A daily blog on the thrills, spills, and frequent absurdities of the world's one and only 'non-imperial empire' - as Barroso himself called it - the European Union.

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Monday, 6 June 2011

Barroso Argues For Democracy

If it wasn't for the Arabs, we wouldn't have a clue about the actions of the most powerful politician in Europe. It was van Rompuy last time; this time it's Barroso, the chief executive of the European Union, who, without the oversight of the European media, has visited Portugal, his native country. He went there in the standard hypocritical mode that comes as default for European Union officials: Catherine Ashton was talking about 'true democracy' in the Guardian, and Barroso and Herman van Rompuy - or should that be President van Rompuy - spoke of the importance of democracy and accountability.

He then issued a declaration with the African Commission, saying that: 'economic growth in Africa will be sustainable only when political foundations on which democratic societies are built have been put in place. Without them, the people cannot realise their full potential, cannot feel part of the society and share the prosperity of their countries.' Yes, he, the unelected head of an unelected body that is the sole source of European law and legislation and meets behind closed doors with no media oversight whatsoever said that without democracy, economic growth is impossible.

This probably explains a lot of the issues regarding the abysmal way in which the Commission has dealt with the eurozone problems; if it moves, throw money at it, and, when that doesn't work, throw some more. This is the institution that has so far squandered the GDP of a small European country on ineffectual bailouts that then have to be repeated, at a massive cost to you, and even after the bill arrives - several hundred billion pounds - there is still talk of a restructuring or default, meaning that the whole thing would have been entirely wasted.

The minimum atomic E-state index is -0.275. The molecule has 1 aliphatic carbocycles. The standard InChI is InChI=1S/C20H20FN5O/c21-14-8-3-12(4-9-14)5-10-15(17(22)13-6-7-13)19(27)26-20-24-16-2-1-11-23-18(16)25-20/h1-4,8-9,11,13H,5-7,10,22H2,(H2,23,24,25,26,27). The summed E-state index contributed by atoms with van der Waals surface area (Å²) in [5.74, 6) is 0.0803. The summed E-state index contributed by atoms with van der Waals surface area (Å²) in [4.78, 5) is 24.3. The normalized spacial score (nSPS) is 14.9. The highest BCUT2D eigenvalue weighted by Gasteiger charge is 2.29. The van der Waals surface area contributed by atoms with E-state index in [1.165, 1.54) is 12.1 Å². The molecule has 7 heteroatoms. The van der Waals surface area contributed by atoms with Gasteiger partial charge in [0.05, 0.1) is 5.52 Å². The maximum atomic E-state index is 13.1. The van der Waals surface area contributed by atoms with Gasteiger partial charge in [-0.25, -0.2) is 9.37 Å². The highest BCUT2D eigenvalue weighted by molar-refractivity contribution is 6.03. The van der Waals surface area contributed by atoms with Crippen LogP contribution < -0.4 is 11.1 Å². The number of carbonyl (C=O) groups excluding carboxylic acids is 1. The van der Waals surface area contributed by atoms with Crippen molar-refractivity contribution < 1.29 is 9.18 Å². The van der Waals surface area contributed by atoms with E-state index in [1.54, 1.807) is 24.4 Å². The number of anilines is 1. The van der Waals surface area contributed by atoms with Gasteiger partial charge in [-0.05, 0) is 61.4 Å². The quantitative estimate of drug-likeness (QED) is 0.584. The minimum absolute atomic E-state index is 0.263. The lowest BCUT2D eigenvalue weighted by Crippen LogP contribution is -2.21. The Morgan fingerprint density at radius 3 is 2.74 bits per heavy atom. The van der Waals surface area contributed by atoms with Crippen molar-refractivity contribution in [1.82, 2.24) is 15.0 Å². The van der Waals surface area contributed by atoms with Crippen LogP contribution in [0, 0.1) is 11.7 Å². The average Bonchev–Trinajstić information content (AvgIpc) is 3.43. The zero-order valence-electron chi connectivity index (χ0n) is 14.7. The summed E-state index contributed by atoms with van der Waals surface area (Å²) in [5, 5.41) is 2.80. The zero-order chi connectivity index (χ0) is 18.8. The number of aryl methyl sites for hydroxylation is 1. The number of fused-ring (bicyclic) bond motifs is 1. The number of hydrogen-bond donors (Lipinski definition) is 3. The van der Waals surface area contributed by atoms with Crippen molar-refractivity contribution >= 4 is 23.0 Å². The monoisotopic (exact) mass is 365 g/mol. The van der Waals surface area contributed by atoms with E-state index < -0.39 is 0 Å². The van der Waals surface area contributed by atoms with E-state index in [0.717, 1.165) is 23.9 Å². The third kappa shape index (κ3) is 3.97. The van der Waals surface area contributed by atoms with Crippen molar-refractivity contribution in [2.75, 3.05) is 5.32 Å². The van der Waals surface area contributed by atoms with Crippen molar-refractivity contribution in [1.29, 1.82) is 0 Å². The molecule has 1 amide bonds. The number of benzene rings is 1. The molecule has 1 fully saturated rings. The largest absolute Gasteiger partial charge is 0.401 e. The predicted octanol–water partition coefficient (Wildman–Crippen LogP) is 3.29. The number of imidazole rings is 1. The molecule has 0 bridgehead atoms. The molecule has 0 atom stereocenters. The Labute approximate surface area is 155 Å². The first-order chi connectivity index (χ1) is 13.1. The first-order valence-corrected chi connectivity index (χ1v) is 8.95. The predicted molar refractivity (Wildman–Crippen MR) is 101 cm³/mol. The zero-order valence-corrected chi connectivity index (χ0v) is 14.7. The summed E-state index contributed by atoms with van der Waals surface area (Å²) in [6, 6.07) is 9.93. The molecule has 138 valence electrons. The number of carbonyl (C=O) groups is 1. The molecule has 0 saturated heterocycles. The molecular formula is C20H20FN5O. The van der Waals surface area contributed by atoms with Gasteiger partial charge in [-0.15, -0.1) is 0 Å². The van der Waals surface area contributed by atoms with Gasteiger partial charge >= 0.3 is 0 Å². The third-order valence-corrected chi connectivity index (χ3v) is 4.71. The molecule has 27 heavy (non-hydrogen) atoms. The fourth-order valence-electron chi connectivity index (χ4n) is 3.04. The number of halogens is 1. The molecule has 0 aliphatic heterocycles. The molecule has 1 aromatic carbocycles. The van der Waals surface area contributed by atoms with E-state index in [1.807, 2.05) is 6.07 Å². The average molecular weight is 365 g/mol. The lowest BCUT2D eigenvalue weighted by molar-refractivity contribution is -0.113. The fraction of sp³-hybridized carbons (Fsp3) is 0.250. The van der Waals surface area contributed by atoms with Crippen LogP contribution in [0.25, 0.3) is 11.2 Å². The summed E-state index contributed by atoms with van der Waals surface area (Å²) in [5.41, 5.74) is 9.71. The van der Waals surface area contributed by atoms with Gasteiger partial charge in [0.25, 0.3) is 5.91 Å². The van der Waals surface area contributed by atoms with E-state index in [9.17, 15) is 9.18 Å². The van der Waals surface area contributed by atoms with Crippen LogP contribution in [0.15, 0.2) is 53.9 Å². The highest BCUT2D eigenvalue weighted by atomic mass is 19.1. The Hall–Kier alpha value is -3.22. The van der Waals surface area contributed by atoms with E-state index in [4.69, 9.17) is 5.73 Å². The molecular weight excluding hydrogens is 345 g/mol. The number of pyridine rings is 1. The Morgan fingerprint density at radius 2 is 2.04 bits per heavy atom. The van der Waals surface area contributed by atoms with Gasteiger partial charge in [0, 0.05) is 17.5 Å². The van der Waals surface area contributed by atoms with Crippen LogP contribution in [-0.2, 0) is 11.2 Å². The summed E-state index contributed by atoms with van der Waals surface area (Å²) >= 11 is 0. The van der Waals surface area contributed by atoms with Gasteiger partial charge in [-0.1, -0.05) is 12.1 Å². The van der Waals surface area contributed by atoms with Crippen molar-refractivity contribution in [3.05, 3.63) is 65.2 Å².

But, wait, there's more: 'This is why the changes that have shaken Africa today are so important. They remind us that there are too many places where people are deprived of the chance to take control of their lives, to participate in the decision-making process and contribute to the economic stability of their country. The unusually high number of young people calling for changes should remind us that the empowerment of youth is fundamental to building a better future.'

There are hundreds of thousands of people camped out in the city centres of Greece, Spain, and Portugal, calling for 'revolution' and 'real democracy' - most of them students - and this man, who was elected by the European Parliament when his was the only name on the ballot paper, is telling Africans how important it is to let their young citizens participate in democracy? Does Barroso even know of the protests that are taking place? Is he ignoring them, or has no-one told him? I doubt that he and other EU politicians are going well out of their way to be as hypocritical as they can, but it seems so.

As a former Maoist, once seen speaking against 'anti-popular' policies and 'imperialistic' government, who is now at the head of an organisation which he likes to compare to an empire and has a barely-disguised disliking of 'populists' in the European parliament, he probably cannot avoid appearing somewhat hypocritical. He may have left his Marxist days far behind him, but someone becoming the complete opposite of the radical they were forty years ago is a bit of a stretch, surely. Politicians sometimes move parties: they do not move from peasant to emperor, from proletariat class warrior to chief architect of the bailout plan, from populist to elitist. But Barroso is not alone; every single one of the EU's three main figures - himself, van Rompuy, and Ashton - have done the same, writing about how important democracy, rule of law, and freedom of speech is when they - and the bailouts - defy the first two principles and make the third redundant.

All this makes a rather effective argument for democracy, does it not?


Also, the lack of a picture for this blog is partly because I don't want any more pictures from the European People's Party website - they're pretty much the same as each other, once you've seen one lavish dinner with champagne you've seen them all. And I can't get the computer to work properly. Sorry about that.

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